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Philips hears sweet music for PCs

The consumer-electronics company launches software designed to analyze to play music files on PCs at the best sound quality possible by analyzing the file type and hardware involved.

Philips Electronics is fine-tuning audio playback for PCs.

The consumer-electronics giant announced Monday its Sound Agent 2 software, designed to play music files on computers at the best audio quality possible by analyzing the file type and hardware involved. The software is particularly effective in restoring sound quality to compressed audio files, such as MP3 files, according to Philips.

Sound Agent 2 is available bundled with Philips' Dynamic Edge 4.1 and Sonic Edge 5.1 sound cards. The Dutch company is considering bundling the software with consumer-electronics devices as well as with PC hardware, said Dennis Johnson, a product marketing manager at Philips.

"This software works in harmony with device drivers and the (operating system) to create optimal sound," said Johnson. "It's also very portable, so it can be bundled with other platforms?(consumer electronics) is where we are headed."

The software is part of a trend, with the growing popularity of digital media, to cross-pollinate PC and consumer-electronics technologies.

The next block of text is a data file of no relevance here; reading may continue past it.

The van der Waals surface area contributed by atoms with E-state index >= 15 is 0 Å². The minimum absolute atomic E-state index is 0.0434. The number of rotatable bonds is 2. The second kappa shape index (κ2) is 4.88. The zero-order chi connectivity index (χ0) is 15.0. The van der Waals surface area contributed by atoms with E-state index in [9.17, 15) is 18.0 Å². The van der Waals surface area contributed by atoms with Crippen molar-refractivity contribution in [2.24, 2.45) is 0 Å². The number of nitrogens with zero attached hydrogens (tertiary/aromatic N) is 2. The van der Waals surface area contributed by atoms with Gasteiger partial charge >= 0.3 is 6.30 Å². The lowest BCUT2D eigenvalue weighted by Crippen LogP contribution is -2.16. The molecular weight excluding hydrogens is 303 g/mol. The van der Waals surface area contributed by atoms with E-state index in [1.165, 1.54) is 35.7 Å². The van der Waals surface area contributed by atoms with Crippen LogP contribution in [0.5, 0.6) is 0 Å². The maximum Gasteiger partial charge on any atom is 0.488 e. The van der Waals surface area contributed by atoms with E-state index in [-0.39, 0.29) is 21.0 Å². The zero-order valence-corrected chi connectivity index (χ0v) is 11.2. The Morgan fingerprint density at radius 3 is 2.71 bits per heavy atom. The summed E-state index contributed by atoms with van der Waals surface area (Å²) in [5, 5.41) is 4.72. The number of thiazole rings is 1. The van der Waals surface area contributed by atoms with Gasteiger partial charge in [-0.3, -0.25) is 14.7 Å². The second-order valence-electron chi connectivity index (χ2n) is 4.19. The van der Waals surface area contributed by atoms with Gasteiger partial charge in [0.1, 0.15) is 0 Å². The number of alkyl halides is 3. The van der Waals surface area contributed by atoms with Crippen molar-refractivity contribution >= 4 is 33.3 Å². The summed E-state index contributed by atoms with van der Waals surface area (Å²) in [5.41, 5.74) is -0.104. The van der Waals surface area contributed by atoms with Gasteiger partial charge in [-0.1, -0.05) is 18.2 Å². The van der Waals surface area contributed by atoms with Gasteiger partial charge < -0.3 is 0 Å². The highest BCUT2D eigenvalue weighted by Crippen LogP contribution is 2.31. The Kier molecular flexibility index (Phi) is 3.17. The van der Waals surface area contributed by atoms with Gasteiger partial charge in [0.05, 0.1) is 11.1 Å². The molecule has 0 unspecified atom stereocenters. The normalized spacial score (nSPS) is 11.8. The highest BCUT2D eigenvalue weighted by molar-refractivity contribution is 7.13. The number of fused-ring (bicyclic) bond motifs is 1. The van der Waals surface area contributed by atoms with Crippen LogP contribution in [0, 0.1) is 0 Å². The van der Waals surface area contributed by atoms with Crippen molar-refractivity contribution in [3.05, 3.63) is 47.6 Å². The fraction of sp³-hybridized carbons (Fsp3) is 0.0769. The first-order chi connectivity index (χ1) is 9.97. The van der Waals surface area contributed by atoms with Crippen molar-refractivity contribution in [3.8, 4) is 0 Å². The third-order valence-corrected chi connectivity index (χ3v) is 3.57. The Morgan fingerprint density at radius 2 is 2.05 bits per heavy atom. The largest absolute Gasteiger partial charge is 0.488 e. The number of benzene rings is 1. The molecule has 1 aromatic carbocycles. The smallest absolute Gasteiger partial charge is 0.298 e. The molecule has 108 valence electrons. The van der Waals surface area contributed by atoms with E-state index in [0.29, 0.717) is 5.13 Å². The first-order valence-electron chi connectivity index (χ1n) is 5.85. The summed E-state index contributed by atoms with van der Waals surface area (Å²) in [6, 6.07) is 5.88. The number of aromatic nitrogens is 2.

"Developers are selling and creating their products on the promise of digital media," said Susan Kevorkian, an analyst with research firm IDC.

Kevorkian added that projects combining PC and consumer-electronics technologies are already happening and further integration is where the industries are headed. Kevorkian noted, for example, that flash memory and hard drives are being added to digital audio players. In addition, Microsoft's Windows XP Media Center Edition OS and hardware from companies such as Hewlett-Packard are improving the playback of music and other media, something that has largely been done only by consumer-electronics devices.

"With increasing storage capacities and improving network capabilities, as well as the merging of PC and CE worlds, we expect audio to play a major role in the connected home of the future," said Johnson.